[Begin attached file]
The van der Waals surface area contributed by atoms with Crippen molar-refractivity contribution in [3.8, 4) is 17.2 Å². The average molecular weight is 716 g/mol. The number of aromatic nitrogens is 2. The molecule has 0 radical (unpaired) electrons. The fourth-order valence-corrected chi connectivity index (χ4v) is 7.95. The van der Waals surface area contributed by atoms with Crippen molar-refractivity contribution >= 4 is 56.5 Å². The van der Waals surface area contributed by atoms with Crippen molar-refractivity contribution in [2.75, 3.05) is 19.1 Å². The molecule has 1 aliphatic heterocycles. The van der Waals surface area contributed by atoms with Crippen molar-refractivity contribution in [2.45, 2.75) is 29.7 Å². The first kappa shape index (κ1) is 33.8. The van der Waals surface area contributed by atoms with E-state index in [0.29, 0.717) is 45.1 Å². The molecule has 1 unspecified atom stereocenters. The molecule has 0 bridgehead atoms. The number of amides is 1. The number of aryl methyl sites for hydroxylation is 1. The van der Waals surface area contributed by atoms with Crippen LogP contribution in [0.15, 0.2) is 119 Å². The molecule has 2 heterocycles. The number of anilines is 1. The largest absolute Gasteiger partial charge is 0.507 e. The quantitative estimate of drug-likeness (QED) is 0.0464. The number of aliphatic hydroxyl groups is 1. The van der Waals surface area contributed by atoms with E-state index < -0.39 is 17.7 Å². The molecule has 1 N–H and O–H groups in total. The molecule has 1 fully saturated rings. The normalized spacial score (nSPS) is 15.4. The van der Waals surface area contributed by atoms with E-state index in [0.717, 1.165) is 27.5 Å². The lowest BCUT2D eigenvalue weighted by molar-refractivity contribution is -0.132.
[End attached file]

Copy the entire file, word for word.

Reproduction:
The van der Waals surface area contributed by atoms with Crippen molar-refractivity contribution in [3.8, 4) is 17.2 Å². The average molecular weight is 716 g/mol. The number of aromatic nitrogens is 2. The molecule has 0 radical (unpaired) electrons. The fourth-order valence-corrected chi connectivity index (χ4v) is 7.95. The van der Waals surface area contributed by atoms with Crippen molar-refractivity contribution >= 4 is 56.5 Å². The van der Waals surface area contributed by atoms with Crippen molar-refractivity contribution in [2.75, 3.05) is 19.1 Å². The molecule has 1 aliphatic heterocycles. The van der Waals surface area contributed by atoms with Crippen molar-refractivity contribution in [2.45, 2.75) is 29.7 Å². The first kappa shape index (κ1) is 33.8. The van der Waals surface area contributed by atoms with E-state index in [0.29, 0.717) is 45.1 Å². The molecule has 1 unspecified atom stereocenters. The molecule has 0 bridgehead atoms. The number of amides is 1. The number of aryl methyl sites for hydroxylation is 1. The van der Waals surface area contributed by atoms with Crippen LogP contribution in [0.15, 0.2) is 119 Å². The molecule has 2 heterocycles. The number of anilines is 1. The largest absolute Gasteiger partial charge is 0.507 e. The quantitative estimate of drug-likeness (QED) is 0.0464. The number of aliphatic hydroxyl groups is 1. The van der Waals surface area contributed by atoms with E-state index < -0.39 is 17.7 Å². The molecule has 1 N–H and O–H groups in total. The molecule has 1 fully saturated rings. The normalized spacial score (nSPS) is 15.4. The van der Waals surface area contributed by atoms with E-state index in [0.717, 1.165) is 27.5 Å². The lowest BCUT2D eigenvalue weighted by molar-refractivity contribution is -0.132.